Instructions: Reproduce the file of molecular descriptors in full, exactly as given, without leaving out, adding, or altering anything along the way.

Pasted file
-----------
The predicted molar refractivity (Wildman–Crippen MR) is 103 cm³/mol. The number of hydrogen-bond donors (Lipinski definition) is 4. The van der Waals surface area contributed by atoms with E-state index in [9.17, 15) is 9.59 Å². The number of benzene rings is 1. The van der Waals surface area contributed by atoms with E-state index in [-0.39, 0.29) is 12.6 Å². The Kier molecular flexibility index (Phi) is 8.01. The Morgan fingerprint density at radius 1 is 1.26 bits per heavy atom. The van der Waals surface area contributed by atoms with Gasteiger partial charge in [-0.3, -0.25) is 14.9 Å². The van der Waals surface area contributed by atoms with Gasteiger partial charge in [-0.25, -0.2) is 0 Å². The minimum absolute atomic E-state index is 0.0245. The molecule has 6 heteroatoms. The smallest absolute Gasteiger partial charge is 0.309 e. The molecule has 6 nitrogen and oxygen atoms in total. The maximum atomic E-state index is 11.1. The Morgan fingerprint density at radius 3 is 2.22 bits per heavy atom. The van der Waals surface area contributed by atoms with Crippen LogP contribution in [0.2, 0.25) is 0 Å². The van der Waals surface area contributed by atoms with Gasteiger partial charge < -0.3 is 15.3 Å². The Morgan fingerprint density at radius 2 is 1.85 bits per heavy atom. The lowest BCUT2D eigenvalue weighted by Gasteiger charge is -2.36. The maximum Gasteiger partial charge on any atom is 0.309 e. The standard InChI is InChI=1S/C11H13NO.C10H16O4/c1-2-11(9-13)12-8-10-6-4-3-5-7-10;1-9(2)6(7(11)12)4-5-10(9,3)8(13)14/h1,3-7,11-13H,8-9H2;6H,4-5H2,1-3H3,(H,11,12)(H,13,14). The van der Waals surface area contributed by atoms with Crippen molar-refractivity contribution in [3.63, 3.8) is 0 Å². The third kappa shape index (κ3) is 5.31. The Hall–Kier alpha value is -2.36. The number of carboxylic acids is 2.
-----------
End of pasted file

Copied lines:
The predicted molar refractivity (Wildman–Crippen MR) is 103 cm³/mol. The number of hydrogen-bond donors (Lipinski definition) is 4. The van der Waals surface area contributed by atoms with E-state index in [9.17, 15) is 9.59 Å². The number of benzene rings is 1. The van der Waals surface area contributed by atoms with E-state index in [-0.39, 0.29) is 12.6 Å². The Kier molecular flexibility index (Phi) is 8.01. The Morgan fingerprint density at radius 1 is 1.26 bits per heavy atom. The van der Waals surface area contributed by atoms with Gasteiger partial charge in [-0.3, -0.25) is 14.9 Å². The van der Waals surface area contributed by atoms with Gasteiger partial charge in [-0.25, -0.2) is 0 Å². The minimum absolute atomic E-state index is 0.0245. The molecule has 6 heteroatoms. The smallest absolute Gasteiger partial charge is 0.309 e. The molecule has 6 nitrogen and oxygen atoms in total. The maximum atomic E-state index is 11.1. The Morgan fingerprint density at radius 3 is 2.22 bits per heavy atom. The van der Waals surface area contributed by atoms with Crippen LogP contribution in [0.2, 0.25) is 0 Å². The van der Waals surface area contributed by atoms with Gasteiger partial charge < -0.3 is 15.3 Å². The Morgan fingerprint density at radius 2 is 1.85 bits per heavy atom. The lowest BCUT2D eigenvalue weighted by Gasteiger charge is -2.36. The maximum Gasteiger partial charge on any atom is 0.309 e. The standard InChI is InChI=1S/C11H13NO.C10H16O4/c1-2-11(9-13)12-8-10-6-4-3-5-7-10;1-9(2)6(7(11)12)4-5-10(9,3)8(13)14/h1,3-7,11-13H,8-9H2;6H,4-5H2,1-3H3,(H,11,12)(H,13,14). The van der Waals surface area contributed by atoms with Crippen molar-refractivity contribution in [3.63, 3.8) is 0 Å². The third kappa shape index (κ3) is 5.31. The Hall–Kier alpha value is -2.36. The number of carboxylic acids is 2.